Vasily Grossman

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Vasily Semyonovich Grossman (December 12, 1905September 14, 1964) was a prominent Soviet-era writer and journalist.

Sourced[edit]

From Vasily Grossman’s transcript of his conversation with M.A. Suslov, member of the Presidium of the CPSU in charge of ideology. The conversation took place on July 23, 1962:

  • We are restoring the Leninist norms of democracy. But Leninist norms are not the same as the bourgeois norms of democracy. You know yourself: when Gorky—affected by traumatic impressions, deprivation, hunger and housing difficulties in the first years after October—abandoned his revolutionary position, Lenin did not hesitate to close down his newspaper Novaia zhizn’.
  • You believe that we have violated the principle of freedom in your case. Yes, this is so if one understands freedom in the bourgeois sense of the term. But we have a different conception of freedom. Our understanding of freedom is not identical to the one in the capitalist world—as the right to do anything without taking into account the interests of society. Only the imperialists and millionaires need this kind of freedom.
  • Our Soviet writer must be guided in his world only by the need of the people, useful for the society.
  • I have not read your novel but I have carefully read the reviews of your manuscript, responses to it, which contain many excerpts from your novel. Look how many quotes from them I have written down.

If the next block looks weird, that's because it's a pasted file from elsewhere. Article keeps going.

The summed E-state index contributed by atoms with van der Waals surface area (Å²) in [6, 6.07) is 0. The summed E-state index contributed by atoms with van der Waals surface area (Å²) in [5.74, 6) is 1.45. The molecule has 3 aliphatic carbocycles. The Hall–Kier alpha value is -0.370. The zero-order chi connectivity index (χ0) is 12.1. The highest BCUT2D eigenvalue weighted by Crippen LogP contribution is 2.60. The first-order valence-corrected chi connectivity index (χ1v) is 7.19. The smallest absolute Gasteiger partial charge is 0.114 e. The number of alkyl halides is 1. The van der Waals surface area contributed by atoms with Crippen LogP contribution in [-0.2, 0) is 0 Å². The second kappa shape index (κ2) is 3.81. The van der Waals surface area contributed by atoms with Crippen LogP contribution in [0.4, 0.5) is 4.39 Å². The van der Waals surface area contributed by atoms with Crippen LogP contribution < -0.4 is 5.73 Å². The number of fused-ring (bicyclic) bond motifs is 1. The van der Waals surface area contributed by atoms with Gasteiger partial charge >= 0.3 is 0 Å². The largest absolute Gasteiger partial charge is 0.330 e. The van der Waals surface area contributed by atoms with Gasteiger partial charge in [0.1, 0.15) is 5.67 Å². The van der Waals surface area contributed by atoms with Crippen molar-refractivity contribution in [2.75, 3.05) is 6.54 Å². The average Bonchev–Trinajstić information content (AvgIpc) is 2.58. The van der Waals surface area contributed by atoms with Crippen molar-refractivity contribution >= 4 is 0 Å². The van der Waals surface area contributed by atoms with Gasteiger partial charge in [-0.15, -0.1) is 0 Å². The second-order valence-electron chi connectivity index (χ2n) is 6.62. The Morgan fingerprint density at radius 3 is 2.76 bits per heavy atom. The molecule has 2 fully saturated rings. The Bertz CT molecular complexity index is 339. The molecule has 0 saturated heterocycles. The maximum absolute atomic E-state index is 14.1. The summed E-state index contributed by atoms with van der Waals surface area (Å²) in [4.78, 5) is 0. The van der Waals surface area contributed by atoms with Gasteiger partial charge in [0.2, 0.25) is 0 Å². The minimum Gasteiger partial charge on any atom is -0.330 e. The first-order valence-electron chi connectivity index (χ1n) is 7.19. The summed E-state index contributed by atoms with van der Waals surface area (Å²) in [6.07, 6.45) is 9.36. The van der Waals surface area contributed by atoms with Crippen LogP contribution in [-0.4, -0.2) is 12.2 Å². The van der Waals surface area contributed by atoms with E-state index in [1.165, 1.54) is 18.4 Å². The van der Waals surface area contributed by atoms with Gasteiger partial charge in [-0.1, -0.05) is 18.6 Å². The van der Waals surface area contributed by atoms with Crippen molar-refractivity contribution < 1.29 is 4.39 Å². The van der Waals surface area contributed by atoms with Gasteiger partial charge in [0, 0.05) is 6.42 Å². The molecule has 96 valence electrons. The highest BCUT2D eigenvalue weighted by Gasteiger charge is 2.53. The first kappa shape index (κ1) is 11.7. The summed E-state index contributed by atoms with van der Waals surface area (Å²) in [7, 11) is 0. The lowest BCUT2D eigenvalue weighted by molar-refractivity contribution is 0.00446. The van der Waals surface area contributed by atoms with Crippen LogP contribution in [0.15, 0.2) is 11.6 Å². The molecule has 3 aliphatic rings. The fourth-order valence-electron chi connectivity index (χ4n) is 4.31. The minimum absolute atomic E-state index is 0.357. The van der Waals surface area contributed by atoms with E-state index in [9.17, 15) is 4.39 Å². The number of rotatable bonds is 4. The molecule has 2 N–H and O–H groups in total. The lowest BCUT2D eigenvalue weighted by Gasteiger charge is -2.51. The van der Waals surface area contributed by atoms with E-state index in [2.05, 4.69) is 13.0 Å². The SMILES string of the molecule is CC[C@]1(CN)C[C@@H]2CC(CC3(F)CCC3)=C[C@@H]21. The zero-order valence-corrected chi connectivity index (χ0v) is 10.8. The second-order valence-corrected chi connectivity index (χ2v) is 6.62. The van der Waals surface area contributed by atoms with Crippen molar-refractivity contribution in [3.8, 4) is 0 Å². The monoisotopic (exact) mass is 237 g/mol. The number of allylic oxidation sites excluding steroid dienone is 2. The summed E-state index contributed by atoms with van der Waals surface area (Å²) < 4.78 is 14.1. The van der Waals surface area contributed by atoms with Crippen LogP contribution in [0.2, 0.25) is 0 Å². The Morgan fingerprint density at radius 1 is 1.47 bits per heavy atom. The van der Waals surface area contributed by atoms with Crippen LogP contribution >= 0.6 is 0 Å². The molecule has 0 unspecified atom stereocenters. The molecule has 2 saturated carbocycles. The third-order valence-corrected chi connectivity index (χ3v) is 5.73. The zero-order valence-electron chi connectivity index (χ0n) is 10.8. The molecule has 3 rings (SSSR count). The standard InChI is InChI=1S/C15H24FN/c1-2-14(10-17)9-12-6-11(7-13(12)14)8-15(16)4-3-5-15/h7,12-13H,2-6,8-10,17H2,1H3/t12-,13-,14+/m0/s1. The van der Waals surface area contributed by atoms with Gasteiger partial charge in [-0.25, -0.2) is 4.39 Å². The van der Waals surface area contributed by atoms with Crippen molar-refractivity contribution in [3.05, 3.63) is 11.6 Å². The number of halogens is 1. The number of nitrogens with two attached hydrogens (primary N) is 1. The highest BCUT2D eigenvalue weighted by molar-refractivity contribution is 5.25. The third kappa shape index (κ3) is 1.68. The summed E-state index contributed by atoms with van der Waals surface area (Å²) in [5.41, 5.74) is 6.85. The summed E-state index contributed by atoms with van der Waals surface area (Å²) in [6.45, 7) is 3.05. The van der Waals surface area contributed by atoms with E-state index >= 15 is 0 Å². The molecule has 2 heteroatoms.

• Everyone who has read your book are unanimous in their judgment. They all think it is politically harmful for us. There is no point in giving it for an evaluation to the writers Fedin, Leonov, Ehrenburg, etc. The reviewers could have made a mistake in their aesthetic judgment but they were unanimous in their political judgment, and I have no doubt that their political judgment is absolutely correct.
  • It is impossible to publish your book, and it will not be published in the next 200 years.
  • No, we have not destroyed it. Let it sit. We cannot change its fate.
  • We should not underestimate the harm it would bring should it be published.
  • Why should we add your book to the atomic weapons arrayed against us by our enemies. Publication of your book would help our enemies.
  • We would only multiply the number of victims. Our duty is to strengthen the state and defend the people, why, then, should we publish your book.
  • Your book contains direct analogies between us and the Hitlerite fascists. You book incorrectly describes our people, communists. Could we have won the war with the kind of people you describe? In your book you say positive things about religion, God, Catholicism. Your book defends Trotsky. You book is full of doubts about the legitimacy of our Soviet system.
  • You know what enormous harm we have been dealt by the publication of Pasternak’s Doctor Zhivago. Everybody who has read your book, everybody who has seen the reviews are convinced that the potential harm from your “Life and Fate” would be far more dangerous than that of Doctor Zhivago.

External links[edit]

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